:::: MENU ::::

The Upstream Journal

A magazine on social justice since 1975

Posts Tagged / china

  • Sep 01 / 2010
  • 0
Journal

How we give A portrait of canada’s developmet aid now

Targeted, effective, accountable. These are the seemingly notable goals behind the dramatic reforms made in the last two years to the way Canada finances development assistance. The changes follow decades of calls from domestic and international think tanks to reform the old system, which gave a little slice of the pie to almost anyone who asked.

In the 1990s, Canada was operating in over 135 countries on a wide variety of issues, making it hard to gauge effectiveness or achieve large-scale results.
“All of the reforms are consistent with what the donor and NGO community have been telling CIDA for years – that it was too scattered and too top heavy,” says Stephen Baranyi, an associate professor at the University of Ottawa’s School of International Development and Global Studies. So why is that same donor and NGO community up in arms over the results? Continue Reading

share this articleEmail this to someoneTweet about this on TwitterShare on FacebookShare on Google+Share on LinkedInShare on TumblrShare on StumbleUponShare on Reddit
  • Sep 01 / 2010
  • 0
Journal

Chinese authorities target HIV/AIDS activists

“The AIDS epidemic is very much concentrated among marginalized populations, and those are groups that are distrustful of the government generally, that have experienced discrimination by the government, and that are hard to reach. The best and most effective way to reach them is through peers, civil society groups.”

“The AIDS epidemic is very much concentrated among marginalized populations, and those are groups that are distrustful of the government generally, that have experienced discrimination by the government, and that are hard to reach. The best and most effective way to reach them is through peers, civil society groups.”
– Joe Amon, Human Rights Watch

Chinese HIV/AIDS activist Wan Yanhai has followed the spread of HIV/AIDS across his country since graduating from medical school in 1988. He was working with AIDS patients long before the government acknowledged China’s epidemic as a legitimate concern. He launched China’s first HIV/AIDS telephone hotline in 1992, while working as a public health official, to provide information and explain the risks of unprotected sex. Two years later, fired from his public health position, he founded China’s largest HIV/AIDS organization, the Beijing Aizhixing Institute.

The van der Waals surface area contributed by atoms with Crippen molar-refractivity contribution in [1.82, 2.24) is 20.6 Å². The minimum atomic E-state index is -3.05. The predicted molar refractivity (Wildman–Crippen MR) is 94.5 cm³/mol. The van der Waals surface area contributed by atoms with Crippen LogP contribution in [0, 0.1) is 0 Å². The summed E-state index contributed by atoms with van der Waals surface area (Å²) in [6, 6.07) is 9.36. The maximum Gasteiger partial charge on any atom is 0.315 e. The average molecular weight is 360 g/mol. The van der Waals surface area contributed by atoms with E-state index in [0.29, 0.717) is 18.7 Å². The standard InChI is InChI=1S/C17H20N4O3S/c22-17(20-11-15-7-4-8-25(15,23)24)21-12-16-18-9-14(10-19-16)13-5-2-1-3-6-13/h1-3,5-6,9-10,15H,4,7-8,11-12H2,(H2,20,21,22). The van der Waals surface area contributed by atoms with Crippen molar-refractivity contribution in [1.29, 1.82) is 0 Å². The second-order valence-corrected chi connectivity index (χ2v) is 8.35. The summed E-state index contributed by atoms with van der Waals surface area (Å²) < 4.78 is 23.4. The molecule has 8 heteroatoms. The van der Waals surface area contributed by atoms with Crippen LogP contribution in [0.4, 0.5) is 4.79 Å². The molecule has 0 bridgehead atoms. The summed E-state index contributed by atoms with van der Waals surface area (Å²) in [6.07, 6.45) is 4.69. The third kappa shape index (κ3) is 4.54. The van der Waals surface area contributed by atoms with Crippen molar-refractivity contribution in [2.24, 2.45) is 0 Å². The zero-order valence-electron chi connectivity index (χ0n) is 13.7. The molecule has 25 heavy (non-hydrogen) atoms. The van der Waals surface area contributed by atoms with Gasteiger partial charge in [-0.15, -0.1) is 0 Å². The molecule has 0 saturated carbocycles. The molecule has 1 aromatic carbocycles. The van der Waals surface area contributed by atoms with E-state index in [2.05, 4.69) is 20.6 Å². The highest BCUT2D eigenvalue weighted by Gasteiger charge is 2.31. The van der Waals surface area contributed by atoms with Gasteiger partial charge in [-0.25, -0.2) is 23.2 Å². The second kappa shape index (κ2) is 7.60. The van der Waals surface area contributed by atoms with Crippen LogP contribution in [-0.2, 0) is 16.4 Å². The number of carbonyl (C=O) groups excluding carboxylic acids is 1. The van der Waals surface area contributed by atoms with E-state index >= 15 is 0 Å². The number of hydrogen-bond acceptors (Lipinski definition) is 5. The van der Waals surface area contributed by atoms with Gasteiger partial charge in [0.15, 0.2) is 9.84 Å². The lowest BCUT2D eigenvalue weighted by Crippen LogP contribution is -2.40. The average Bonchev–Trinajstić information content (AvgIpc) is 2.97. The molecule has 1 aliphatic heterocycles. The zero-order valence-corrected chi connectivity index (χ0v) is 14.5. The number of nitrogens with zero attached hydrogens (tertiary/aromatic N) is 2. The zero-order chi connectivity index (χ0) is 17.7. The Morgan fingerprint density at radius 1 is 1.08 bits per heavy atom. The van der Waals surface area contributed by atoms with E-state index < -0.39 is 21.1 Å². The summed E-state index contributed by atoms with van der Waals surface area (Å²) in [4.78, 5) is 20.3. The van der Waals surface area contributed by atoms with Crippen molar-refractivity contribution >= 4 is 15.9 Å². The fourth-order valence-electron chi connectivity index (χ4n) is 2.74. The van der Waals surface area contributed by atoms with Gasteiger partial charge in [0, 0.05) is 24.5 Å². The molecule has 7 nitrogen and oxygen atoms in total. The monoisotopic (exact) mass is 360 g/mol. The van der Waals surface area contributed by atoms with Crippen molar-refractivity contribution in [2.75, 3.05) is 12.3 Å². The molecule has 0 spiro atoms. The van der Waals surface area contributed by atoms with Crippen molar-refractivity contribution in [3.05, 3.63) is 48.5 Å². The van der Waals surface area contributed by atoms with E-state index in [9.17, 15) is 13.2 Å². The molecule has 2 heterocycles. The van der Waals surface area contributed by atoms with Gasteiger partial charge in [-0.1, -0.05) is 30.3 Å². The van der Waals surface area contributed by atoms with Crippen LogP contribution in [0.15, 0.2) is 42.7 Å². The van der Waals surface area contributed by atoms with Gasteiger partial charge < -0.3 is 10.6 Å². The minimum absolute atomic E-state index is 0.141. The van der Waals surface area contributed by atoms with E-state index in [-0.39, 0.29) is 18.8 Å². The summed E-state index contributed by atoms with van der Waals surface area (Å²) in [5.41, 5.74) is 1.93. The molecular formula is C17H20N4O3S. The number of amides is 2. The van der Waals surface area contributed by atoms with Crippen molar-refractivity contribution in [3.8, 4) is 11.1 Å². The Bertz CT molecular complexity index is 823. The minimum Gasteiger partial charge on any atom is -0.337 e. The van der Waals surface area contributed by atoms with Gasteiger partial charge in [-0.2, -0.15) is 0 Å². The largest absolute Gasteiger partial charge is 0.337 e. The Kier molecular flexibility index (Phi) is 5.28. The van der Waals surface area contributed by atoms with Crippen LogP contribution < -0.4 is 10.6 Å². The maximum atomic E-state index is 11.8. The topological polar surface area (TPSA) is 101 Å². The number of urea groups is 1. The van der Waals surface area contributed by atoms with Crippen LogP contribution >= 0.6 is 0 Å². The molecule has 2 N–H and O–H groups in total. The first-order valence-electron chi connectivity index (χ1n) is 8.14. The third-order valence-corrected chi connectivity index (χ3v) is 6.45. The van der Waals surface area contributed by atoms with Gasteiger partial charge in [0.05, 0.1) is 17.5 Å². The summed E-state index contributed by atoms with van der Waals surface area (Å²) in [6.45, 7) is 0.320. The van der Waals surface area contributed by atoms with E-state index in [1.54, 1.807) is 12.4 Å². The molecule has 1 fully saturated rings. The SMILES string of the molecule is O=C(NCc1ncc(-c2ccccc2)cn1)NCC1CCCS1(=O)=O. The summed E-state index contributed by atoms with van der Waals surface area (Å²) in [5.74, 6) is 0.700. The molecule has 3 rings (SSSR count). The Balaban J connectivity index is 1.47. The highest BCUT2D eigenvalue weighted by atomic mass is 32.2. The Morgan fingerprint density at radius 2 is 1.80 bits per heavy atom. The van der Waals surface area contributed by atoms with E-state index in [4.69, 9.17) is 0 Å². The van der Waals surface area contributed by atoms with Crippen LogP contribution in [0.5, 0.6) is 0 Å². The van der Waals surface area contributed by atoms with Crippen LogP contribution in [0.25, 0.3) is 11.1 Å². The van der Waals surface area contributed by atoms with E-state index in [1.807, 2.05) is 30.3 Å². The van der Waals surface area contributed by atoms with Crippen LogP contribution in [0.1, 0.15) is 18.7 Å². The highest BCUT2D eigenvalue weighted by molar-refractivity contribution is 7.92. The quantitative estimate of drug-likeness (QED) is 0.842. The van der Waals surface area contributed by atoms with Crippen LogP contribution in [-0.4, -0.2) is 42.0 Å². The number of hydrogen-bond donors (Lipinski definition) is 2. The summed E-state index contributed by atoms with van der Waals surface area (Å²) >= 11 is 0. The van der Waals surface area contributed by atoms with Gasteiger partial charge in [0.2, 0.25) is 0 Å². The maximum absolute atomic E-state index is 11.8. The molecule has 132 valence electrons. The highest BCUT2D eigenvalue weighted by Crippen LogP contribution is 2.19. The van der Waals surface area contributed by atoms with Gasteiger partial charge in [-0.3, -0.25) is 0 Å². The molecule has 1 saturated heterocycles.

Wan endured years of government harassment from the public security department, the state security department, the propaganda department and even the fire department. He was repeatedly detained, for days or weeks at a time.
The Beijing Aizhixing Institute has also been subjected to harassment. In 2006, the organization’s Blood Safety and Legal Human Rights Conference was banned. In 2008, at the time of the Beijing Olympics, Aizhixing staff faced constant police inquiry and had to carry identification with them at all times. At times the Institute has been unable to receive overseas remittances—a major source of its funding.

The difficulties intensified in 2010. In March, Wan received visits at work from the Taxation Bureau and the Commercial Bureau, claiming that his organization was unregistered. He was banned from lecturing at a university in Guangzhou and at all universities in the area. For two weeks he was continually watched by a police car parked outside his home.

Following dozens of phone calls and visits from government authorities in April, Wan finally fled to the United States with his wife and daughter. They left their home in Beijing, but complications arose with his daughter’s visa. They then hid for two weeks, first with friends in Guangzhou, then in Hong Kong, before catching a flight to Philadelphia in May.

Continue Reading

share this articleEmail this to someoneTweet about this on TwitterShare on FacebookShare on Google+Share on LinkedInShare on TumblrShare on StumbleUponShare on Reddit
Support Upstream Donate Now »